One of my favorite things to do in the winter is to go to Farmington Bay and take pictures of the birds. I really have gone more than I ever have in the years past and I think it has really paid off. I’ve gotten some amazing photos that I would like to share. Kaylin has gone with me and she has gained a love for the birds and is a good spotter.
Bald Eagle on the shoreline
The American Kestrel
Bald eagle leaving his carp dinner behind. I think all the photographers got too close and scared him off.
I love how this eagle is splashing the water as he starts his take-off. The next 6 pictures of this immature bald eagle have an interesting story. When the water isn’t frozen, it is rare to find eagles in the water or even on the water side. It wasn’t a good photography day and Kaylin said, “Grandma there is an eagle.” I reassured her that it was just a seagull. I decided to take a picture of about 10 eagles that were quite a distant off in the field, so that the day wouldn’t be a complete “bust.” I noticed that this man was approaching me from quite a distance and he was pointing his camera right at our car. Kaylin said, “Grandma, is he coming to our car?” I told her that I didn’t really know. The photographer continued to creep closer and closer to us. I looked out the rear view mirror and noticed that a car had stopped behind us and the man had his window down and was supporting his camera on it and the camera was aimed towards us. I looked over my right shoulder towards Kaylin’s side of the car and right in my blind spot about 10 feet from us was this beautiful juvenile bald eagle perched on this road sign.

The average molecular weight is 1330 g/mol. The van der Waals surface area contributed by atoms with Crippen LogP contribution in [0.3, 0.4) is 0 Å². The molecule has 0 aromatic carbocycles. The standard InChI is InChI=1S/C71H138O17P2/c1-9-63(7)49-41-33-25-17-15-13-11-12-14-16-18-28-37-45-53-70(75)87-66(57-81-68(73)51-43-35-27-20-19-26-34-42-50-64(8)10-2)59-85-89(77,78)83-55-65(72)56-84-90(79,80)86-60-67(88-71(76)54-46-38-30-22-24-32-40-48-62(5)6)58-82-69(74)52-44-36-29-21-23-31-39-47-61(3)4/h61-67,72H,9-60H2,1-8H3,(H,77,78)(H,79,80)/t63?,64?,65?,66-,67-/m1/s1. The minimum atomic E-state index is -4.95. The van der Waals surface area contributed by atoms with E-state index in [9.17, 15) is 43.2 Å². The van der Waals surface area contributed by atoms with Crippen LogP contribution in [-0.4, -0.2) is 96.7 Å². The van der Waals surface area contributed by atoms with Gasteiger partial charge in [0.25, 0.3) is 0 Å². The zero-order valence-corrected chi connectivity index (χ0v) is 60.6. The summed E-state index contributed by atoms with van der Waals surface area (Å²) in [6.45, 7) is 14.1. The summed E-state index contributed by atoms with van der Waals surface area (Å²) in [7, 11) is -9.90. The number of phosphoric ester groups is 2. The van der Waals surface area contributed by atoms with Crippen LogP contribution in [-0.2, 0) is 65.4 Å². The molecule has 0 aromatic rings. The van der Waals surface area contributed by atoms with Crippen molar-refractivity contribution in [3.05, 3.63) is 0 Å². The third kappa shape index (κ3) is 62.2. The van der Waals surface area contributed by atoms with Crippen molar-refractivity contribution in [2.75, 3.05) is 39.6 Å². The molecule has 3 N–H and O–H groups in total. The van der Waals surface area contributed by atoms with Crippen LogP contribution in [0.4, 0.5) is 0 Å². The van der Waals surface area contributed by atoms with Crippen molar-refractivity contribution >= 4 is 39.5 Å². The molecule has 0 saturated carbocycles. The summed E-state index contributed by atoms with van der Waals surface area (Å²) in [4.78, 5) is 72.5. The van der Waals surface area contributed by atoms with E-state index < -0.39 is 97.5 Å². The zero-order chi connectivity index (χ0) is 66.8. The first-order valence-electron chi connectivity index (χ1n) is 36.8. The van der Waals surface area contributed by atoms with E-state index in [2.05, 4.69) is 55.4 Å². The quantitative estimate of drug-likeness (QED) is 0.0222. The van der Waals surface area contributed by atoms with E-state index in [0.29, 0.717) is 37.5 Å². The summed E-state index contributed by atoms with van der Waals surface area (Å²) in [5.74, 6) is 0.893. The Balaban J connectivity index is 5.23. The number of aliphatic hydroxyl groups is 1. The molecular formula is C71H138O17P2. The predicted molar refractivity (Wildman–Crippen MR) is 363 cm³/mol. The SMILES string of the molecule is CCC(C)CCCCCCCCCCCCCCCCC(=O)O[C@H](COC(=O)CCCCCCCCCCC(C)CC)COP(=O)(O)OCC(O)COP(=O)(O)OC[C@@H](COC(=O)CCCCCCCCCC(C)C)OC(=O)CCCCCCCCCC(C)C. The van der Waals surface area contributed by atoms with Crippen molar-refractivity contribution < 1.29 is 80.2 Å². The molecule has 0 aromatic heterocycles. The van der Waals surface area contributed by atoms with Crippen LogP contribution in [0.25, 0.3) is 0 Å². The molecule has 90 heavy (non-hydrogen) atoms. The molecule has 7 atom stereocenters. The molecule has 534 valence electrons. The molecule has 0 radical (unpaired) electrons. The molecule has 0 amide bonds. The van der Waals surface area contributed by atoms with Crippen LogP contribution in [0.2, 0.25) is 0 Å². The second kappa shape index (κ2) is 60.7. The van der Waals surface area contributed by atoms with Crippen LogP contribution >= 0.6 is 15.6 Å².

I took these pictures from the front seat of the car on the drivers side and was taking pictures out of Kaylin’s window which was rolled down.
It takes 5 years before a juvenile eagle gets his complete head of white feathers.
I love how you can tell that the wind was blowing and the eagles feathers are “blowing in the wind” and really messing up “his hairdo.” LOL!
He finally got tired of sitting on the sign but he was there for a good 7 to 10 minutes.
By the time that the eagle flew off there were about 10 photographers that had crept up on the eagle for that elusive, perfect photograph.
So, a big thank you to Kaylin for being such a good eagle spotter. I guess next time I had better not say, “Oh, it is just a seagull.”
A blue heron arriving with a new branch for the nest.
A western meadowlark. I have only seen one of these in 6 years of going to Farmington Bay.
These eagles are perching on the trees of a newly constructed house. It was snowing that day and that is what the white spots are on the eagles.
I’m sad to say that the bird refuge is closed from March 1st until September 15th. If you want to walk in a couple of miles with all of your camera gear you can but I guess I will see the birds in the fall. Happy Nesting my friends!